Employers that do not provide coverage, have 50 or more employees, and have at least one full-time employee who receives a federal tax credit to purchase health insurance on his or her own through an exchange, will accrue a penalty that is the lesser of $3,000 per employee receiving a premium tax credit or $2,000 for each full-time employee, excluding the first 30 employees.
I own a small business and want to provide health insurance for my employees and their families. Are there subsidies or other assistance to help me afford to coverage?
Businesses that employ fewer than 25 employees, pay average annual wages of $50,000 per full-time employee, and pay at least half the cost of single coverage for employees may be eligible to receive a tax credit.
Employers with 10 or fewer employees that pay annual average wages of $25,000 or less per full-time employee per year may be eligible for up to a 35 percent tax credit in 2010.
In 2014, the tax credit for eligible small businesses increases to 50 percent of premiums paid, but will only be available to small employers who purchase coverage through an exchange.
Eligibility details are available from the Internal Revenue Service. You should review and discuss the full criteria with a tax professional to determine whether your business will qualify.
Can I keep the plan I currently offer my employees?
Yes, but there are certain rules that may apply. Plans in existence on March 23, 2010 are grandfathered and they do not have to comply with certain provisions of new healthcare reform laws unless an employer changes the healthcare plan. Federal officials released regulations on what grandfathering means, what changes groups can make to their healthcare plan without losing their status, and how it impacts customers and members.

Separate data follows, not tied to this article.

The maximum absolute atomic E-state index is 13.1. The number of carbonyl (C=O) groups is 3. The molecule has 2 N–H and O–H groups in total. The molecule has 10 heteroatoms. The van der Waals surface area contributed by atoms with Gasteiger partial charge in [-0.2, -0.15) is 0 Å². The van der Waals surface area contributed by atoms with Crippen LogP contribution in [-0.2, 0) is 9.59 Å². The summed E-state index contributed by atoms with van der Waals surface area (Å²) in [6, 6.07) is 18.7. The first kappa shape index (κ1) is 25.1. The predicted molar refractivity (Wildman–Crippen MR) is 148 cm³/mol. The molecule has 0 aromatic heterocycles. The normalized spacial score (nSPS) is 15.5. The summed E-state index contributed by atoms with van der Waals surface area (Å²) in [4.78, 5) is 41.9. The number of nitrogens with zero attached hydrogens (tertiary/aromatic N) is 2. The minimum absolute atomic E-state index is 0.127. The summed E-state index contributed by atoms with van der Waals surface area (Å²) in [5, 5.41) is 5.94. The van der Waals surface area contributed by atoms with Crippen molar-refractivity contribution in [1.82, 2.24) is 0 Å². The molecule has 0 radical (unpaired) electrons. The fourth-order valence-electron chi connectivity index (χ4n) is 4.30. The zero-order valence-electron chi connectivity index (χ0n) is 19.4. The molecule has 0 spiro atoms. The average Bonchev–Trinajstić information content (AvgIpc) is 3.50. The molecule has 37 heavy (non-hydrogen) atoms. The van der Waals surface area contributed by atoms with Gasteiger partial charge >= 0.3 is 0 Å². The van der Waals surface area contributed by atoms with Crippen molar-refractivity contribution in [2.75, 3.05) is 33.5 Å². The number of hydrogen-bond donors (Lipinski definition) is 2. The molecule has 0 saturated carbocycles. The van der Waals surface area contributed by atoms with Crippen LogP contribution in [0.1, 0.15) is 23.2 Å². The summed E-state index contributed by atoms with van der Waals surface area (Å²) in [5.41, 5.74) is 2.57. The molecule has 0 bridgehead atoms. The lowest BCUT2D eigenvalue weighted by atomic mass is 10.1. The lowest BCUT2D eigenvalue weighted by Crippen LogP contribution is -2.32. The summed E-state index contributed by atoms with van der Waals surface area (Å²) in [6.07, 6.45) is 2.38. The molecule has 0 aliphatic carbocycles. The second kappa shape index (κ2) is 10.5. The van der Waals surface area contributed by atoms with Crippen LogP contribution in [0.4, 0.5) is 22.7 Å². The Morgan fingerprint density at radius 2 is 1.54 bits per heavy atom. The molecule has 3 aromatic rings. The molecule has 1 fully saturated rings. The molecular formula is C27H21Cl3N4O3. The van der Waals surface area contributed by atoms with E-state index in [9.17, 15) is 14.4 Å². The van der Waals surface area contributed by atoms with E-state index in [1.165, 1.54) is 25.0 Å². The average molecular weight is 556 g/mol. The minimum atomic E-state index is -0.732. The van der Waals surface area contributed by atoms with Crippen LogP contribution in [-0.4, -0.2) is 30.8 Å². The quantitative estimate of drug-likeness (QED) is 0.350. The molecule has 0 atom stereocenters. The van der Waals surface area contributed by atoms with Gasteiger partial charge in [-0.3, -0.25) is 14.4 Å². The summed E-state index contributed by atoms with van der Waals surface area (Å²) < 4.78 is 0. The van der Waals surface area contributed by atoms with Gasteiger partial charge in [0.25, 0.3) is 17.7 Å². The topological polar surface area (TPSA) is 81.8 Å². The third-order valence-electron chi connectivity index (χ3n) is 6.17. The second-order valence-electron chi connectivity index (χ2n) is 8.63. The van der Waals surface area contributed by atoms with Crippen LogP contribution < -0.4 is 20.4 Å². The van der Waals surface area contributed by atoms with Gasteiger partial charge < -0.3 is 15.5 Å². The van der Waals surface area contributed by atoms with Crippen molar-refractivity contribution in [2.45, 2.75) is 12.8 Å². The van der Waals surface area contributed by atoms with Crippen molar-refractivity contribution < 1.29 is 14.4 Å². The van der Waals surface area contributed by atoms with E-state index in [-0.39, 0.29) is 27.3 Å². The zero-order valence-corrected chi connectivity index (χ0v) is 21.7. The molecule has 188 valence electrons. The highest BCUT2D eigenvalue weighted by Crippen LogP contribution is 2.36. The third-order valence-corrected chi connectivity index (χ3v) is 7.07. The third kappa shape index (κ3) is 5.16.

My company provides health insurance coverage to our retirees. Will the new law make retiree coverage more affordable?
The new healthcare reform law creates a temporary retiree reinsurance program that will reimburse employers for qualifying retiree medical expenses. Employers can receive reimbursement for up to 80 percent of expenses between $15,000 and $90,000 per retiree. Retiree expenses of employees over age 55, but not yet eligible for Medicare will be eligible. Employers must submit claims to the Secretary of Health and Human Services for reimbursement. Details and directions about how employers can apply is on the Health and Human Services website.
Most of my employees work on a part-time basis. Am I still be required to offer insurance coverage?
Groups with 50 or more full-time employees (or equivalents of 50 full-time employees) are required to offer coverage or face a penalty. Part-time employees will count toward this threshold on a prorated basis based on the number of hours worked.
As an employer, what else do I need to know?
There are many implications for employers to consider as they work to enact reform. The Blue Cross Blue Shield Association prepared a handbook (PDF) for employers that may be helpful and you can also review the March 2012 PPACA updates.